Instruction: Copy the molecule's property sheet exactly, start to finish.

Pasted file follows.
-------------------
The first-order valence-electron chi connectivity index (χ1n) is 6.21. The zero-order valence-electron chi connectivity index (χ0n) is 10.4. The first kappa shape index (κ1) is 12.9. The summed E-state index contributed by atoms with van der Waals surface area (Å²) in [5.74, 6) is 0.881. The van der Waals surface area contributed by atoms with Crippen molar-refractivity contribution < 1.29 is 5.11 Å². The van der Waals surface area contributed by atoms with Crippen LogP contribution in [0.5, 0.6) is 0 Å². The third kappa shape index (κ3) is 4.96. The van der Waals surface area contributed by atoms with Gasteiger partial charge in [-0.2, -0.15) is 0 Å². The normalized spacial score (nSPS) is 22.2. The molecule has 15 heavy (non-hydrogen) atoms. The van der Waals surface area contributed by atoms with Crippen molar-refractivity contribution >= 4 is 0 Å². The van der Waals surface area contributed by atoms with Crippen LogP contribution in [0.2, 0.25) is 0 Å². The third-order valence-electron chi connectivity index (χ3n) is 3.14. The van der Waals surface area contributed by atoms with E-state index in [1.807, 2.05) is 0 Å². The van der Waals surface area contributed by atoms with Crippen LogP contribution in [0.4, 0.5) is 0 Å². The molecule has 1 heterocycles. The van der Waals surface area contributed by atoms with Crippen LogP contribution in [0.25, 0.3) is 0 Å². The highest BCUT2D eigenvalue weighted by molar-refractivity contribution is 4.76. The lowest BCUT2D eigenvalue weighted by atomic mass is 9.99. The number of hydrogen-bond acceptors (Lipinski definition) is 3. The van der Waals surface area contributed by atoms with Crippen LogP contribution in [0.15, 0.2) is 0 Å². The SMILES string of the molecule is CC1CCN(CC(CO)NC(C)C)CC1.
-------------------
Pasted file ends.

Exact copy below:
The first-order valence-electron chi connectivity index (χ1n) is 6.21. The zero-order valence-electron chi connectivity index (χ0n) is 10.4. The first kappa shape index (κ1) is 12.9. The summed E-state index contributed by atoms with van der Waals surface area (Å²) in [5.74, 6) is 0.881. The van der Waals surface area contributed by atoms with Crippen molar-refractivity contribution < 1.29 is 5.11 Å². The van der Waals surface area contributed by atoms with Crippen LogP contribution in [0.5, 0.6) is 0 Å². The third kappa shape index (κ3) is 4.96. The van der Waals surface area contributed by atoms with Gasteiger partial charge in [-0.2, -0.15) is 0 Å². The normalized spacial score (nSPS) is 22.2. The molecule has 15 heavy (non-hydrogen) atoms. The van der Waals surface area contributed by atoms with Crippen molar-refractivity contribution >= 4 is 0 Å². The van der Waals surface area contributed by atoms with Crippen LogP contribution in [0.2, 0.25) is 0 Å². The third-order valence-electron chi connectivity index (χ3n) is 3.14. The van der Waals surface area contributed by atoms with E-state index in [1.807, 2.05) is 0 Å². The van der Waals surface area contributed by atoms with Crippen LogP contribution in [0.4, 0.5) is 0 Å². The molecule has 1 heterocycles. The van der Waals surface area contributed by atoms with Crippen LogP contribution in [0.25, 0.3) is 0 Å². The highest BCUT2D eigenvalue weighted by molar-refractivity contribution is 4.76. The lowest BCUT2D eigenvalue weighted by atomic mass is 9.99. The number of hydrogen-bond acceptors (Lipinski definition) is 3. The van der Waals surface area contributed by atoms with Crippen LogP contribution in [0.15, 0.2) is 0 Å². The SMILES string of the molecule is CC1CCN(CC(CO)NC(C)C)CC1.